sat 18/05/2024

DVD Release: Earth | reviews, news & interviews

DVD Release: Earth

DVD Release: Earth

The 1920s Ukrainian classic is finally released uncut

Alexander Dovzhenko's 1920s classic 'Earth' - once voted the 82nd best movie ever

Note to lovers of those periodic lists of all-time international cultural landmarks: I seem to remember that Alexander Dovzhenko’s Earth once came in at number 82 in one such “best films ever” critical appraisal. Though that may place it somewhere in the lower third division, its release on the Mr Bongo label is a very welcome event if, like me, you probably last saw it decades ago on a bad 16-mm copy.

It comes trumpeted as fully restored, in the full (that is, uncensored) version, complete with a stunning score that has an effect almost comparable to that of the images themselves. It's an open question how much such re-releases need to be accompanied by supporting material - but in this case, there are plenty of things you might like to know about to get the most out of a viewing.

Dovzhenko finished Earth in 1930 and, with Sergei Eisenstein’s The Battleship Potemkin, the two are often seen as the greatest and most innovative works to come out of Soviet cinema in the 1920s. The two couldn’t be more different: Eisenstein’s montage technique would become legendary, while Dovzhenko is feted for his poetic style. Earth is a hymn to nature, in which the “official” story – the creation of the collective farms, and in particular the consequences of the arrival of a tractor in a Ukrainian village – certainly isn’t more important than Dovzhenko's profound love for the land.

The censors started clipping it almost from the date of its Soviet release, which must have made the recreation of a posthumous director’s cut a particularly tricky process: at one point Earth seemed to exist in as many as six versions, each differing in small ways for Russian, Ukrainian and international release (hard to believe though it may seem now, Dovzhenko was free to tour his film around the world in the early 1930s in what may have been closest to his original).

We’re never now going to get a fuller version than the 1971 Mosfilm one that is the basis of this release - so even if you find scenes where intertitles don't seem to reflect the full length of what's spoken on scene, this can't now be the results of censorial scissors (how simple the censor's job must have been when only the intertitles had to be cut!). It has in fact been available internationally since the 1990s, albeit in a US edition; for those interested to see what restoration can do for a film, and compare image qualities, full details are here.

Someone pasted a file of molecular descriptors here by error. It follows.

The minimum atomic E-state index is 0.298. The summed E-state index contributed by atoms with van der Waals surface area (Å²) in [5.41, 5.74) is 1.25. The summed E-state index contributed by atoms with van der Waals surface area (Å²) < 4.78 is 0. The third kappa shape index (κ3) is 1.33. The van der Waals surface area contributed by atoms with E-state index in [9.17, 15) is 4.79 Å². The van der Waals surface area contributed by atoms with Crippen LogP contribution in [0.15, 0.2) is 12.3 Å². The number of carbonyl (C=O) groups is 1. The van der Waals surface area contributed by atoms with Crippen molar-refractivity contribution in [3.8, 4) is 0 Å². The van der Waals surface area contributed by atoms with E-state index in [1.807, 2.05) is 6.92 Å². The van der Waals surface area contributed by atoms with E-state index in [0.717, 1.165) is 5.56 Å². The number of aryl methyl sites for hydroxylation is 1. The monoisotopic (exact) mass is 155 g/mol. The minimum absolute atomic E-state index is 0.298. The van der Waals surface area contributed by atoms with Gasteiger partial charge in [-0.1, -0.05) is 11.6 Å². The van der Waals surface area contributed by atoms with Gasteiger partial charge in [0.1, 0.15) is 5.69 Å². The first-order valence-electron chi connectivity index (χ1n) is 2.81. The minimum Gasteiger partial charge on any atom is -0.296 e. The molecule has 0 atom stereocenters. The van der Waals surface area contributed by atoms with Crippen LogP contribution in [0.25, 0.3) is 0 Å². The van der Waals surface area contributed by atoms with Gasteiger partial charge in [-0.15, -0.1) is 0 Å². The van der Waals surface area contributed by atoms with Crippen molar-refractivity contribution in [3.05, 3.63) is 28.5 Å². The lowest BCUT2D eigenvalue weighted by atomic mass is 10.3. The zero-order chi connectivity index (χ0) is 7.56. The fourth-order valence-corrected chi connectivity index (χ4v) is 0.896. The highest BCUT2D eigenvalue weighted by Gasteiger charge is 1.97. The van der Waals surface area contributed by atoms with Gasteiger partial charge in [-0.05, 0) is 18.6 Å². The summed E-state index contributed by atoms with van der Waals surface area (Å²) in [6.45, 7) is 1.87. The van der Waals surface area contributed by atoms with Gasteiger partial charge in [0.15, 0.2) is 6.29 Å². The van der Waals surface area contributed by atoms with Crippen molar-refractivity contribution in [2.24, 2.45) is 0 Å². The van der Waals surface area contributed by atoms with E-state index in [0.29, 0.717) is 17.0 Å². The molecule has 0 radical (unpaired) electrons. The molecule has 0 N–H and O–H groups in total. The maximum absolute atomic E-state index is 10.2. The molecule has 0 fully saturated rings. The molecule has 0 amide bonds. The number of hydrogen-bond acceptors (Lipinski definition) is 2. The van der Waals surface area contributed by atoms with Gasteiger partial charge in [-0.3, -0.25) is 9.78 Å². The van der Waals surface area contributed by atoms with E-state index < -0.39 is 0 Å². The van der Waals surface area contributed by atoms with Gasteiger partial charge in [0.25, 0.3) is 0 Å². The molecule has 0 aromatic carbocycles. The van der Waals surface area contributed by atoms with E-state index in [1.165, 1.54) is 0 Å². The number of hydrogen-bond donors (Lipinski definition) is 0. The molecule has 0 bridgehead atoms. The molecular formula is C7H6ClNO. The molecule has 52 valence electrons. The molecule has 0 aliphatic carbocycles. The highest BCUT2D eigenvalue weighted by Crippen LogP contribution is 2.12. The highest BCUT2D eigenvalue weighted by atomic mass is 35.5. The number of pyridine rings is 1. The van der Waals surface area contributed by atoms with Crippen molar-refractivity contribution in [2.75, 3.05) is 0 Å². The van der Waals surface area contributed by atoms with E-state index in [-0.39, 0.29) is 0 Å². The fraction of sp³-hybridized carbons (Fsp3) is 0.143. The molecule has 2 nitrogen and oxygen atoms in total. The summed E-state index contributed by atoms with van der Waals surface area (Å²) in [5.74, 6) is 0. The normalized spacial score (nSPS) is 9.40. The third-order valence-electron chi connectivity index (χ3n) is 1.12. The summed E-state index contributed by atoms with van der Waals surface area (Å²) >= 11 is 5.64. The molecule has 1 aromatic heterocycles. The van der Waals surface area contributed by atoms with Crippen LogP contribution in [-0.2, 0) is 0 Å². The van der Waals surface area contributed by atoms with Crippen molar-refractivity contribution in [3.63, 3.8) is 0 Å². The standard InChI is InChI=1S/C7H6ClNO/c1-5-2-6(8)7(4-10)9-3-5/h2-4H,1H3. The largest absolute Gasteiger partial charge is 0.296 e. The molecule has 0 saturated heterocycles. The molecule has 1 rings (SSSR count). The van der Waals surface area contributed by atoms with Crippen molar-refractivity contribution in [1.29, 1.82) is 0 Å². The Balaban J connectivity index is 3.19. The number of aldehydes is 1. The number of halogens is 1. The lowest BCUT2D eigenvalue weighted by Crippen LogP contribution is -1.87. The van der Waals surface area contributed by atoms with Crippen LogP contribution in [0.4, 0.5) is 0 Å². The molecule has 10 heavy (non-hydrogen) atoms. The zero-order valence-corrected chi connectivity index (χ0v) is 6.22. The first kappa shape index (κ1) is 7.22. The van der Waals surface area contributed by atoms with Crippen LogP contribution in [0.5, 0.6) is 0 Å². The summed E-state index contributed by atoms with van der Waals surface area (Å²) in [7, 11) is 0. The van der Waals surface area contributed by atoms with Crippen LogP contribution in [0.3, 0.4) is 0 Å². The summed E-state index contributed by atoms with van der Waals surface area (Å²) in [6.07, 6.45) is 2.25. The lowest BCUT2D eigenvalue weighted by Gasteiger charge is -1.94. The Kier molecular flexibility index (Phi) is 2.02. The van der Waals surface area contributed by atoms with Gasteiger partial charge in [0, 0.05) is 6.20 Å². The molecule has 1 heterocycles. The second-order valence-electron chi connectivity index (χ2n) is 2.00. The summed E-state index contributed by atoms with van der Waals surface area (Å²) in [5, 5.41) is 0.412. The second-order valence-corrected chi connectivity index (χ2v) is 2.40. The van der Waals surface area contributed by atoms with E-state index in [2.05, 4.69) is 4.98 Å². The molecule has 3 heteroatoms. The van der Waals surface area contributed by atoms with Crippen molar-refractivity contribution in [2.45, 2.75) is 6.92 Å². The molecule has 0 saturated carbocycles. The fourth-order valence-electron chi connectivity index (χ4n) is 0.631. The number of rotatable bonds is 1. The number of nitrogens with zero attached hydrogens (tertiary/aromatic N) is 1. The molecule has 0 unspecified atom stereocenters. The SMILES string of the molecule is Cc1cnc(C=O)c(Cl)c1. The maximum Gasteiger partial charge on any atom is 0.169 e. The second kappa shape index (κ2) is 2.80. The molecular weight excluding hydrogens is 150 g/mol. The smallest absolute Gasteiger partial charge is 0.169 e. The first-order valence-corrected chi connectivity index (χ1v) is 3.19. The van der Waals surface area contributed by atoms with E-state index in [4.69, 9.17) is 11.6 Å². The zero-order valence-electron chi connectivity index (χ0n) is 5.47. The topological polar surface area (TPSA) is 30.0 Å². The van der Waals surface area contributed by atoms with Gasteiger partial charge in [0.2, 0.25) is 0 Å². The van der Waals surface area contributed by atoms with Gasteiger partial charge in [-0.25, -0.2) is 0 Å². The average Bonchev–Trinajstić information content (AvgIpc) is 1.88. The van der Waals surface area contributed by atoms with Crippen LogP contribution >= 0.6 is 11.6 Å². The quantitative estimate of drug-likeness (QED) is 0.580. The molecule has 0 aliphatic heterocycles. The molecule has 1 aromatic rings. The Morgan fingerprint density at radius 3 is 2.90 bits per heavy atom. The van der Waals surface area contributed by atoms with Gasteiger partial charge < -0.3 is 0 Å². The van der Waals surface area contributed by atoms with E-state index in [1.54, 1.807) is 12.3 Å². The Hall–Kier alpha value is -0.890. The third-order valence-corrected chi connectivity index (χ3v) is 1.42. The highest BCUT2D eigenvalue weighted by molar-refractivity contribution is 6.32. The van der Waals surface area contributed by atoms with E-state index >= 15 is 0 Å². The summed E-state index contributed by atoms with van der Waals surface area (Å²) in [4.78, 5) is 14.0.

Earth Without wanting to detract from the importance of its appearance in restored form in the UK, the basis for the Mr Bongo disk is almost certainly an existing German version, which seems to have been remastered in Kiev in 1997, with the addition of a score by - if this detective work hasn’t gone astray - Alexander Popov. The composer really provides a glorious match for Dovzhenko’s images, even if we do wonder if his version, coming almost 70 years later and after the ideology that inspired the film had been consigned to the dustbin of history, brings in an element of irony that wouldn’t have been there in any soundtrack of Dovzhenko’s time. Suffice it to say that, were I Mr Popov (who we can probably safely assume is not also the Russian swimming champion of the 1990s), I would be put out not to find my name credited anywhere here.

For the wider context in which Earth came to be made, any interested viewer would do well to glance over an essay by the American academic Ray Uzwyshyn. It won’t take you much longer than to watch the film itself, and provides some fascinating insights; the essay (on screen at least) is also in full colour, allowing reproductions of many contemporary works of art that, to some extent, place the film as much in a continuing tradition of Ukrainian culture as in any assumed dramatic Soviet-inspired break with the past. Uzwyshyn also gives as full a history on the fate of the film after its release as most viewers will ever need to know.

A final bone of contention. Am I the only viewer to find that presenting the characters’ names in an English variant rather than in their original form (a habit in subtitling that I thought had disappeared many years ago) creates an effect that is certainly bathetic, if not downright absurd? The glorious youthful hero of Earth, full of modernising Soviet energy and inspiration, is surely Vasyl’ (if we insist on the Ukrainian original), or at least Vasily, to follow the more standard Russian practice. He’s simply not Basil. It isn’t only the name's association with the stentorian tones of Mrs Fawlty that's wrong. It just somehow doesn’t seem right. Then there's the glorious bearded village patriarch whose death opens the film as he expires on a bed of apples, presented as Simon, when his name would be phonetically Semyon, or better still (following orthography) Semen - so appropriate in a work that is all about the seed impregnating the earth, and the richness of the flowering that follows.

Watch the opening scene of Earth

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